As advocacy filmmaking, it could be better.
Actor and screenwriter Leonardo DiCaprio poses during a photocall for the film, "The 11th Hour," presented out of competition at the 60th International Film Festival in Cannes, France, Saturday, MaActor and screenwriter Leonardo DiCaprio poses during a photocall for the film, y 19, 2007. (Calo-MF/Abaca Press/MCT)
"The 11th Hour" features more than 50 scientists and political commentators sounding the alarm that planetary climate turmoil is sure to occur unless we change our polluting ways.
Physicist Stephen Hawking warns that if Earth's ozone shield is breached, it could become a sister to Venus, with a 500-degree surface temperature and sulfuric acid rain. Eco-activist Kenny Ausubel observes, "Damage previously in history has been ... much smaller in scale. The difference today ... is that we now have the capacity for the first time ever to blow it on a global scale."
American politics being the polarized Punch-and-Judy show that it is (hi, bloggers!), the science of such claims is often lost amid the screeching of aggrieved ideologues. Admit it: Your views on the issue are set in stone, and anyone who challenges them is a dangerous nut, right? So let's study "The 11th Hour" simply as advocacy filmmaking and judge it on those merits.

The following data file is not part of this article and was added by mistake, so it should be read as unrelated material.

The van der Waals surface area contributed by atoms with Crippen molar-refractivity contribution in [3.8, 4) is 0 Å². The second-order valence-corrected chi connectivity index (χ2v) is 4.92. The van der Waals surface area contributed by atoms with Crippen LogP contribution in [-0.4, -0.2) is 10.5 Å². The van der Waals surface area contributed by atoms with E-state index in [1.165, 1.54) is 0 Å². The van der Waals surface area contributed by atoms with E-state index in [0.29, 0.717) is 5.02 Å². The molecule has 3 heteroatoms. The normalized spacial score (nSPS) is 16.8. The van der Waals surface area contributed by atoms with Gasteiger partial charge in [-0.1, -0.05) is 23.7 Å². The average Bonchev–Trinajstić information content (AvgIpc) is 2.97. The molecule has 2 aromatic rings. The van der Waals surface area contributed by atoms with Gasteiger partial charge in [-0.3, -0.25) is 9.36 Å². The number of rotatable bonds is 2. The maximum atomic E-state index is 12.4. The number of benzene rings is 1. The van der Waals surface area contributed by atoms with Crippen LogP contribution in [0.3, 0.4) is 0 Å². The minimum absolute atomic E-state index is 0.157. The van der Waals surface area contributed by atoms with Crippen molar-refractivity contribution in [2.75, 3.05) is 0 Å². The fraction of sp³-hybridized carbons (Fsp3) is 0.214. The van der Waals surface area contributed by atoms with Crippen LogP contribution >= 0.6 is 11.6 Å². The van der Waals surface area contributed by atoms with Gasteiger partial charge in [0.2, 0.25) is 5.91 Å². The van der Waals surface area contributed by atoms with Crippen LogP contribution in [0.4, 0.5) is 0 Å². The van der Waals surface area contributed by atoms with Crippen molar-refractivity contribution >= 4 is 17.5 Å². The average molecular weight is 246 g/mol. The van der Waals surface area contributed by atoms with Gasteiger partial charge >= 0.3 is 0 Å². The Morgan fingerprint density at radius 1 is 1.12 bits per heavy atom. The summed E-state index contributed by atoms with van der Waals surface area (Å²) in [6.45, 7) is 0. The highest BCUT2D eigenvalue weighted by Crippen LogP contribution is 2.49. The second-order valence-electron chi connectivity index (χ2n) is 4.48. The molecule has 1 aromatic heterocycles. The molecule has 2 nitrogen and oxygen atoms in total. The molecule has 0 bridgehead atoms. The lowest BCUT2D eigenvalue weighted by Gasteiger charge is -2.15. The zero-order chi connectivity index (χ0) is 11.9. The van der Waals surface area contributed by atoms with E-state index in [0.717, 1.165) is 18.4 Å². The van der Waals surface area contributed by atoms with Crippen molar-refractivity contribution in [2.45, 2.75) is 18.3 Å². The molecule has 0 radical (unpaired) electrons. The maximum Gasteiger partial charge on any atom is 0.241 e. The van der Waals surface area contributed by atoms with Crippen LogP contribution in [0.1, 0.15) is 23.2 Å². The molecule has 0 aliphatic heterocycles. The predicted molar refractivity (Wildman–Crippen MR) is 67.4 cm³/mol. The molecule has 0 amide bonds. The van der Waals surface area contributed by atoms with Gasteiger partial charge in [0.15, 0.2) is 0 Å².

It could be better.
Weak visuals: With fast-paced montages of stock-footage weather catastrophes, the film links environmental degradation to tornadoes, floods and hurricanes without demonstrating a clear cause-and-effect connection. Photogenic calamities alternate with talking heads photographed against a shadowy limbo, a look so boringly PBS-like that you expect a pledge drive to break out at any moment.
The ego factor: Producer/presenter Leonardo DiCaprio appears on camera more than any of the experts do. Solemn to a fault, DiCaprio wrinkles his brow into a fair replica of the pi symbol to demonstrate his pained concern for our fragile planet. While DiCaprio's box-office appeal was crucial to financing this project, off-screen narration would have removed the criticism that this is a righteous vanity project. Amazingly, DiCaprio proves a less engaging guide than Al Gore, who gave "An Inconvenient Truth" more personal warmth and a greater sense of intellect. On the positive side, most of the film's other speakers earned their right to address the issues by virtue of their knowledge, rather than celebrity.
Old news: Is there anyone outside of a coma unit who has not heard that rain forests and ice caps are shrinking?
Mushy focus: Like a debater who dropped his note cards, the film skitters from war to consumerism to sustainable architecture to overfishing of the oceans to dwindling oil supplies to international finance and beyond without a unifying through-line. More than 50 speakers pop up in the 90-minute film, and only a few make a lasting impression.
While it's nice to hear encouraging words such as entrepreneur Paul Hawken's -- "what an exciting time to be alive, because this generation gets to completely remake this world" -- "The 11th Hour" is unlikely to leave many viewers inspired, galvanized or significantly better informed. As a call to action, it's sincere but flawed, and as an inquiry into humankind's bafflingly self-destructive tendencies, it scarcely scratches the surface.
Colin Covert 612-673-7186